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Displaying a Splash Image With Java 6

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Introduced in Java 6 is the option of displaying a splash screen when an application starts. The splash image file can be specified on the command line with the new splash option -splash:splash.jpg or in the manifest of a jar file with the SplashScreen-Image option.

The program can access at runtime the splash screen image through the SplashScreen class. This class cannot be created directly and its sole instance can be obtained calling SplashScreen.getSplashScreen(). The splash screen image is closed automatically when the first AWT/Swing window is displayed or it can be closed using the API.

The programmer can draw on an overlay image displayed on top of the splash image. Direct access to the displayed splash image is not provided but the splash image can be changed at runtime.

The next example shows how to use the splash screen features. It draws text and a progress bar on top of the splash image specified as a JVM command line parameter. It also changes the splash image from time to time. The splash images are expected to be in the current directory.

package com.littletutorials.splash;

import java.awt.*;
import java.io.*;
import java.net.*;

public class SplashTest
private static final String[] SPLASHES = {"splash.jpg", "splash2.jpg"};
private static final int X = 20, W = 250;
private static final int TEXT_H = 10, BAR_H = 20;
private static final int NUM_BUBBLES = 10;

private int textY, barY;
private int barPos = 0;

private final SplashScreen splash;
private Graphics2D graph;

public SplashTest()
splash = SplashScreen.getSplashScreen();
if (splash == null)
"Error: no splash image specified on the command line");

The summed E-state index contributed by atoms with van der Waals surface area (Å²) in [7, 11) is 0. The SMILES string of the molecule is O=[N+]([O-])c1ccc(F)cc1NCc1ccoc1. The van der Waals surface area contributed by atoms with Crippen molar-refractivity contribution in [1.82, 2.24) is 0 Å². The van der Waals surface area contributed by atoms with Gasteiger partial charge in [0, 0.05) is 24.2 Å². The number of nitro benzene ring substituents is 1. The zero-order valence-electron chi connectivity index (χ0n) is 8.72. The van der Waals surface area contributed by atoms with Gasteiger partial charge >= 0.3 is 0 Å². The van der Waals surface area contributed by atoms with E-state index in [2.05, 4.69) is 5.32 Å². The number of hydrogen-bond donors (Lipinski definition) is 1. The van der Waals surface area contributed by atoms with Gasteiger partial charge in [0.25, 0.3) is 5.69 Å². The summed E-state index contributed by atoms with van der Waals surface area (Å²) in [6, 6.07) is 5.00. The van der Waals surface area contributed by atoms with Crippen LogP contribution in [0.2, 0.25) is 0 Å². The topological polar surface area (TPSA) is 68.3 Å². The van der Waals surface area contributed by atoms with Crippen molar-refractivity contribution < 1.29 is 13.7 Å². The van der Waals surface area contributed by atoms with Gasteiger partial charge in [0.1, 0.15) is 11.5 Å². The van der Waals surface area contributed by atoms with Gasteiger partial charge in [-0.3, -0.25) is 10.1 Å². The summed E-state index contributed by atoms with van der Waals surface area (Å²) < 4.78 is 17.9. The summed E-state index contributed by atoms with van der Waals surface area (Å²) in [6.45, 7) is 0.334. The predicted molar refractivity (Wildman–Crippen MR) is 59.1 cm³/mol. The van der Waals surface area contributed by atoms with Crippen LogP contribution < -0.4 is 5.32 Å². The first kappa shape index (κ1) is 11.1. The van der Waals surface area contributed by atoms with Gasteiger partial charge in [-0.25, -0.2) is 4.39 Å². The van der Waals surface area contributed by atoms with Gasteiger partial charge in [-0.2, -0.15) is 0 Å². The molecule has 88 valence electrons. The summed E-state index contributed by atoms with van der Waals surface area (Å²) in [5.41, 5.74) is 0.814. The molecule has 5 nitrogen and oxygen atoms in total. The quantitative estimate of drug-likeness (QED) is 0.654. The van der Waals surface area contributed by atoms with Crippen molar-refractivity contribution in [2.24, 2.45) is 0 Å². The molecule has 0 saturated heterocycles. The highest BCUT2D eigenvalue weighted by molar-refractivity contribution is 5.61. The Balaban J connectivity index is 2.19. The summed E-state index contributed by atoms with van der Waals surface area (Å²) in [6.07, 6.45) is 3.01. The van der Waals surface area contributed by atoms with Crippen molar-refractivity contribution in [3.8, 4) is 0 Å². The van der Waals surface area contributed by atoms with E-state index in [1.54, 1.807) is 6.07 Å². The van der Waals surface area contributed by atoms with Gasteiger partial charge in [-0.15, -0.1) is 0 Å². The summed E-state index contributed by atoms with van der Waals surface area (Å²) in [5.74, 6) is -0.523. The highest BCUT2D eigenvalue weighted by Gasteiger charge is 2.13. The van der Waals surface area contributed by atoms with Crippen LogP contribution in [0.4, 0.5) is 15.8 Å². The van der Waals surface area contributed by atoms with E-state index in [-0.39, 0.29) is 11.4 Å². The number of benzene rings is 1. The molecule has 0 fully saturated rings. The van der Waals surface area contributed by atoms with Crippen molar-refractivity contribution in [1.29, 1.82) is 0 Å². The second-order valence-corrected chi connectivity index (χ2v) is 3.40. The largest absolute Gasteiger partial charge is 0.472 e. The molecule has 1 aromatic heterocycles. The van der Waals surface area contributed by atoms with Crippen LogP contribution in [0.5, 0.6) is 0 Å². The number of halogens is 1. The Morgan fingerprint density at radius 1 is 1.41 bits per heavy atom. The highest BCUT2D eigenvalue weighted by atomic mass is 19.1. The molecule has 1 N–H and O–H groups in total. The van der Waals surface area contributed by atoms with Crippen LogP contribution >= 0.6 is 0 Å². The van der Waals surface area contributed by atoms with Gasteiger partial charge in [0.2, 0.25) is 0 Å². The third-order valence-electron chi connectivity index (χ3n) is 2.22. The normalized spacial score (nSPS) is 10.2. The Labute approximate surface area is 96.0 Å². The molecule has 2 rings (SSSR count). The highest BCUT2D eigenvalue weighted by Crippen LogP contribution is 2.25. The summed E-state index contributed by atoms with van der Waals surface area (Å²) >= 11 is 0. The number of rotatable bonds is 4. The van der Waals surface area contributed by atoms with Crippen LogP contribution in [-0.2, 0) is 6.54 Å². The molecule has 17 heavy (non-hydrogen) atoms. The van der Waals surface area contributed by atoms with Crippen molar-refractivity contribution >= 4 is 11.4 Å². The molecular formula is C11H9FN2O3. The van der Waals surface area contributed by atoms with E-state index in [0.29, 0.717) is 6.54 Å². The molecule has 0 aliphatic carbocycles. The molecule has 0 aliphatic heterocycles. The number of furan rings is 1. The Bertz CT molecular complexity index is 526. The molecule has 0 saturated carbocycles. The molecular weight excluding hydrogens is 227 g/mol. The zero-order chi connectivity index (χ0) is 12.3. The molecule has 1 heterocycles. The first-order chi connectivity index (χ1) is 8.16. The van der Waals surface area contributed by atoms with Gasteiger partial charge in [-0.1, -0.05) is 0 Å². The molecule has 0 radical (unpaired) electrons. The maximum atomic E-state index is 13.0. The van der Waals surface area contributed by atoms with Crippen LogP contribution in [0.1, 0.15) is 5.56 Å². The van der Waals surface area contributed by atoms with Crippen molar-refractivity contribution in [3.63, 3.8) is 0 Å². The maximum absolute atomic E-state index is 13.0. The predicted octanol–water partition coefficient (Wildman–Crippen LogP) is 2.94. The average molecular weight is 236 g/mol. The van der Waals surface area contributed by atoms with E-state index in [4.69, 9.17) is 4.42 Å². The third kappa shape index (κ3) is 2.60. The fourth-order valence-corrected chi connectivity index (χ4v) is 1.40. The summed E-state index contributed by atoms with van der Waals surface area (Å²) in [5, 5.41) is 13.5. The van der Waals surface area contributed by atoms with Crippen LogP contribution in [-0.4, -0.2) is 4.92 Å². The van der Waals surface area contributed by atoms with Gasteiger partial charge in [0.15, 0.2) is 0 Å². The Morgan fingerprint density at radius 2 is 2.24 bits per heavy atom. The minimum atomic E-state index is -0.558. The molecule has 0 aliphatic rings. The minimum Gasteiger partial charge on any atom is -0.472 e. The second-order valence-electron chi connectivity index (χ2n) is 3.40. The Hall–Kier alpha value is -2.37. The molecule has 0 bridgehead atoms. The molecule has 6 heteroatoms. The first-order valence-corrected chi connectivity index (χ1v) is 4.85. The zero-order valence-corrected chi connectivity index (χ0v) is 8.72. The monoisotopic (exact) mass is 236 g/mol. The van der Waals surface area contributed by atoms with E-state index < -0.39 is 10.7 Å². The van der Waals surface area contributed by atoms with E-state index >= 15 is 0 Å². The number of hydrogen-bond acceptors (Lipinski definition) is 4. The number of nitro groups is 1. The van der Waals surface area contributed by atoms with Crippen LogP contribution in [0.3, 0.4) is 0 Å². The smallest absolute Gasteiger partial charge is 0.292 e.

// compute base positions for text and progress bar
Dimension splashSize = splash.getSize();
textY = splashSize.height - 50;
barY = splashSize.height - 30;

graph = splash.createGraphics();

public void closeSplash()
if (splash != null)

public void drawSplashProgress(String msg)
// clear what we don't need from previous state
graph.fillRect(X, textY, W, TEXT_H);
if (barPos == 0)
graph.fillRect(X, barY, W, BAR_H);

// draw new state

// draw message
graph.drawString(msg, X, textY + TEXT_H);

// draw progress bar
graph.fillOval(X + barPos * (BAR_H + 1), barY, BAR_H, BAR_H);

// show changes
barPos = (barPos + 1) % NUM_BUBBLES;

public void changeSplash(int i)
splash.setImageURL(new File(SPLASHES[(i / 10) % 2]).toURI().toURL());
catch (Exception e)

private void drawSplashUrl(URL url)
graph.drawString("Splash image: " + url.toString(), X, 30);

public static void main(String args[]) throws Exception
SplashTest test = new SplashTest();
for (int i = 0; i < 100; i++)
test.drawSplashProgress("Progress step number " + i);

// change the splash image from time to time
if (i > 0 && i % 10 == 0)


To run this example place 2 images (splash.jpg and splash2.jpg) in the directory referred by the “user.dir” system property. and run the application with the JVM command line option -splash:splash.jpg.


This article was originally posted at http://littletutorials.com/2008/03/09/displaying-a-splash-image-with-java-6

Published at DZone with permission of its author, Daniel Pietraru. (source)

(Note: Opinions expressed in this article and its replies are the opinions of their respective authors and not those of DZone, Inc.)


Genady Beryozkin replied on Fri, 2008/05/02 - 1:10pm

I haven't worked with Swing/AWT for a while, but from what I remember you could create a splash screen by showing an image. So, is it just a performance enhancement or a new functionality?

Daniel Pietraru replied on Fri, 2008/05/02 - 1:52pm

Hi Genady,

 This is new functionality that allows you to display a splash image by just specifying the file on the command line. A new API is also provided to allow access to the image being displayed. The API gives you the tools to "enhance" the image by drawing on it. You can also replace the image at runtime. So in the end it is a standad way of working with splash screens that should replace all the individual solutions developed over the years.

Genady Beryozkin replied on Fri, 2008/05/02 - 3:01pm

By "performance" I did mean that the splash screen would be displayed faster(=earlier) with the command line option.

Drawing on top of it is definetely a nice thing.  

Daniel Pietraru replied on Fri, 2008/05/02 - 3:06pm

Yes you are right, it is displayed earlier, as soon as the application starts. The image gets killed as soon as a window is displayed. So it just nicely covers the application initialization time/lag.

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